Autumn was truly golden, so what could be more natural than filling up the motorhome and setting off for one of the most attractive destinations for campers, South Tyrol and Trentino? The two Italian Alpine provinces have a lot in common. In South Tyrol, German is mostly spoken, in Trentino, mainly Italian. The endless apple orchards and sprawling vineyards are trademarks in both regions, as are the bold mountain peaks and mighty massifs. But since, as always, the journey is the reward, we first stop in Erlangen at the Dechsenendorfer Weiher campsite, which has been run by the Rangau camping club since 1964; the sanitary facilities are more recent, but overall the facilities are solid and the accessibility from the A 3 is good.
After a sumptuous dinner with a Turkish twist in the local restaurant and a peaceful night's sleep, we continue deep into Middle Franconia. Ellingen is home to one of the most beautiful golf courses in Bavaria, and the destination is no less interesting for motorhome campers. The parceled-out gravel pitches cost ten euros, of which there are 16 in total. Electricity and water consumption are charged separately at moderate prices, and the club bistro also serves tarte flambée and veal sausages for comparatively little money. The site is open from April to November, making it an ideal stopover for our trip to South Tyrol. The use of the spic-and-span sanitary facilities is included in the price, so why such a welcoming culture for motorhome vacationers? The operator, Marie-Therese Einender from Geneva, wants to encourage campers to play golf. "My husband also has a motorhome himself and goes on trips with it," she says, "he knows what mobile guests need."
The onward journey to Weißenburg an der Donau with its historic town center is short, then to Treuchtlingen. The motorhome camp at the Kurpark has a rather unusual registration procedure. This does not take place at the entrance to the 91-pitch site, but at a Shell petrol station around 200 meters away. The reception is professional and functional. There is a guest card that entitles you to a discount on admission to the neighboring thermal baths and a lock with a key that can be used to attach the "reserved" sign to the number post of the selected pitch. The camper in Treuchtlingen should attach this immediately and not, like us, make a round through the nearby supermarket first. This is because many other contemporaries disregard the signs for the petrol station and take a pitch as they see fit. This inevitably leads to annoyance when a camper with a booking returns after a short walk and with a license to re-park.
The next night is less complicated. The journey continues to South Tyrol, via Kufstein, Innsbruck and Sterzing we reach the town of Klausen, deep in the Eisack valley, from where a winding road winds its way up to the municipality of Feldthurns. If the view of the Dolomites is already fantastic here, an unforgettable panorama awaits at the Glangerhof, which lies a few hundred meters higher above the mountain village. The round peak of the 2562-metre-high Plose, Brixen's local mountain, the Geisler peaks of the Odler group and, to the south, the mythical Schlern, where fires still blaze at the solstice and many a witch from the valley has swapped her broom for hiking boots, line up to the east of the Eisack Valley. Martin and Cornelia Oberhofer are now the third generation to run the more than 600-year-old farm, and the Buschenschank is famous for its Törggelen evenings in the fall. Törggelen is derived from the South Tyrolean term Torggl for the wine press, as Törggelen takes place during and after the grape harvest. The cabbage, bacon, wine and music are all homemade at the Glangerwirt, and it's not just the tour group from Recklinghausen who think it's great and hearty, the locals also come up from the valley to enjoy this very hospitable South Tyrolean tradition. The pitch offers nothing but peace and quiet and a view and can be used for a small donation of around ten euros, breakfast is served on the sun terrace from ten o'clock (Guln 37, 39040 Feldturns, telephone 0039 320 326 1124).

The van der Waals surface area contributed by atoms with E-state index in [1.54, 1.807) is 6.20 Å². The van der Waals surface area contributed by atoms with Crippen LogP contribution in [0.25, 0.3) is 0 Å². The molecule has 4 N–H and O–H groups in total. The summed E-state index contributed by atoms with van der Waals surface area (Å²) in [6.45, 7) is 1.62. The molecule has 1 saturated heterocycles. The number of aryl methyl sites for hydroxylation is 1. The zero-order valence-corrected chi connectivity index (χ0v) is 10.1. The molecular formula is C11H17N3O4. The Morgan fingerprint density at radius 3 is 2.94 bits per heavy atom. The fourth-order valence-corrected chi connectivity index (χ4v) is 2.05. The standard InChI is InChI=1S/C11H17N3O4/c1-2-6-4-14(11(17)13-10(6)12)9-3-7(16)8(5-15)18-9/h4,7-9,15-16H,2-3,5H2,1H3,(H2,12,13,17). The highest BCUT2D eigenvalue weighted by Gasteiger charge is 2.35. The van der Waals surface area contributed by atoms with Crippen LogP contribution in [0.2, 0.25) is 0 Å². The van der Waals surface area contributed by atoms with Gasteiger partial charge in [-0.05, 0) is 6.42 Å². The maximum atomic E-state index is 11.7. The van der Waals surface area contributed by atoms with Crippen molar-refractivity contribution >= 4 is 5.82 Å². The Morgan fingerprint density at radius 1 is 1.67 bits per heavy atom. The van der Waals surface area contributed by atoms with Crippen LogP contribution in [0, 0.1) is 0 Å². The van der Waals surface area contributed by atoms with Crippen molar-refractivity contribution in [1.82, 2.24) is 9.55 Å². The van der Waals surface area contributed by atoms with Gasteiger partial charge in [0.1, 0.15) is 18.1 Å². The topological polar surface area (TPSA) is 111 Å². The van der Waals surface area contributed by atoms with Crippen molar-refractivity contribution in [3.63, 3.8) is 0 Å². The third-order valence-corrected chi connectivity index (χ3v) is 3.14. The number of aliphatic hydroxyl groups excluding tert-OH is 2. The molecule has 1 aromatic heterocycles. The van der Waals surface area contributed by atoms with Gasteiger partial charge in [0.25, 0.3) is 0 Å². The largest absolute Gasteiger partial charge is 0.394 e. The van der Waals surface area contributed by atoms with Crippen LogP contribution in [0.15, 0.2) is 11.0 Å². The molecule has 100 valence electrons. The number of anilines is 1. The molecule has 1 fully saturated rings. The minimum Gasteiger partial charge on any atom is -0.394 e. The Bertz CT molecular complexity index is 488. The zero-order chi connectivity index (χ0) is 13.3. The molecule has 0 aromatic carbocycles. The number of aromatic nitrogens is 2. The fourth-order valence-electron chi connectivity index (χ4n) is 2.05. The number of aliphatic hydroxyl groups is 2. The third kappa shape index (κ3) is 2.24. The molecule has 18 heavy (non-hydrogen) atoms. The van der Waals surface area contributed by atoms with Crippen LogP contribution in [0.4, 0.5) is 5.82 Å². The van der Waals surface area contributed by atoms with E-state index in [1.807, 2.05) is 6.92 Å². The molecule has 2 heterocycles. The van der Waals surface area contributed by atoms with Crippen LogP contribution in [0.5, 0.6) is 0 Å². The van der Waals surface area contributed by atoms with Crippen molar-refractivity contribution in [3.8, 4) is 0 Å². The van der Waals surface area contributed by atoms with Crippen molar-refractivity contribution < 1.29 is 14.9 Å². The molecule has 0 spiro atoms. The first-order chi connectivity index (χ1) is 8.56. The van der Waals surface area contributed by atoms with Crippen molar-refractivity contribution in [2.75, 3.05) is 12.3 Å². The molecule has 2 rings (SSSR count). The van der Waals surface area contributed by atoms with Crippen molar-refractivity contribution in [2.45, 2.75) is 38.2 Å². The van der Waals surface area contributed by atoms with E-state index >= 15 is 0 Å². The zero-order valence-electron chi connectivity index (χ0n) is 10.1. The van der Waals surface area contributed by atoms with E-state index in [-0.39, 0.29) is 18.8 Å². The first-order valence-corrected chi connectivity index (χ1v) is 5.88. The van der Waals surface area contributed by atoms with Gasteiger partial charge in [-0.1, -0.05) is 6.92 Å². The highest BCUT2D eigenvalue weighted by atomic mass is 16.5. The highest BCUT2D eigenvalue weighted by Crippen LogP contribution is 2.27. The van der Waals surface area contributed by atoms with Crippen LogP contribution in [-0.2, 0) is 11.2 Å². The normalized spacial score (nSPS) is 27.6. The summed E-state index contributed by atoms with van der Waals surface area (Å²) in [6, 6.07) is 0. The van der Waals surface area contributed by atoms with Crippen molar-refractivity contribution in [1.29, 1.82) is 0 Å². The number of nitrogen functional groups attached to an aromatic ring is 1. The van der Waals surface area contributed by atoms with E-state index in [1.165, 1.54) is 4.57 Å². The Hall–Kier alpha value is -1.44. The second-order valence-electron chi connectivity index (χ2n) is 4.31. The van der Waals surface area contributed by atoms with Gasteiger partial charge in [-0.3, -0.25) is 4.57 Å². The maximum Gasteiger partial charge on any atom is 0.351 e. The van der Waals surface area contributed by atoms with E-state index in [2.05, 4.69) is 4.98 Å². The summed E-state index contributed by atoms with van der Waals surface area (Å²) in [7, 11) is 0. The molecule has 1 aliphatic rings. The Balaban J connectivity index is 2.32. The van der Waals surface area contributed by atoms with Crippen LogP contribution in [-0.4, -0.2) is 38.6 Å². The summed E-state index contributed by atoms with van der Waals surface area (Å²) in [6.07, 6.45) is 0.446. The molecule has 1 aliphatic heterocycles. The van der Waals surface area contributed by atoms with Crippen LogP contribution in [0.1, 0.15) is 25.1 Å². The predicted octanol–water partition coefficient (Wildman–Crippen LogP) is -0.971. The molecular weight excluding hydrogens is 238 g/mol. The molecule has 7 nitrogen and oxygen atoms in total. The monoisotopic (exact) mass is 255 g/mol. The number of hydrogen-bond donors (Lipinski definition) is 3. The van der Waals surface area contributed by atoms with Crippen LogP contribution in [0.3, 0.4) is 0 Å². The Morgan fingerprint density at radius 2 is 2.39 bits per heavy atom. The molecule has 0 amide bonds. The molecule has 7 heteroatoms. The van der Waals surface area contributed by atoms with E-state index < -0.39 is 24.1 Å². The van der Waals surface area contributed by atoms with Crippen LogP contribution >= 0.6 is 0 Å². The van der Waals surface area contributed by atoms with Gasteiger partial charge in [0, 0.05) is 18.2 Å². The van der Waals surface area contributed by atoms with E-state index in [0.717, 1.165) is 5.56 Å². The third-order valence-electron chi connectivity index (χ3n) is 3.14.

From the Eisack we drive into the Etschtal. Tourism is booming here and the campsites are full to bursting. The two campsites in Terlan (29 euros) and Nals (26 euros) are nice, the latter is run by the owner of a bike store and e-bikes are available for hire. Excursions to Merano/Meran and Bolzano/Bozen are possible here, but the tour into the Ultental Valley with its original farms and Alpine pastures is also highly recommended.
The route continues over the easy Gampen Pass (1518 meters) and, after the lovely Alpine stretch, dives back down into the valley, this time into the Val di Sole, which runs parallel to and south of the South Tyrolean Vinschgau, but is a whole lot more Italian. We have crossed the border into Trentino, the espresso costs 50 cents less and there is another pass ahead of us. This time it leads over the 1882-metre-high Passo del Tonale, which served as the namesake for the Alfa Romeo SUV Tonale. At this point at the latest, it becomes clear that the choice of our motorhome was not entirely wrong. At 2.14 meters, the semi-integrated Benimar Yrteo 861 is barely wider than an extended panel van, making encounters with buses and articulated lorries in oncoming traffic less daunting despite the narrow road.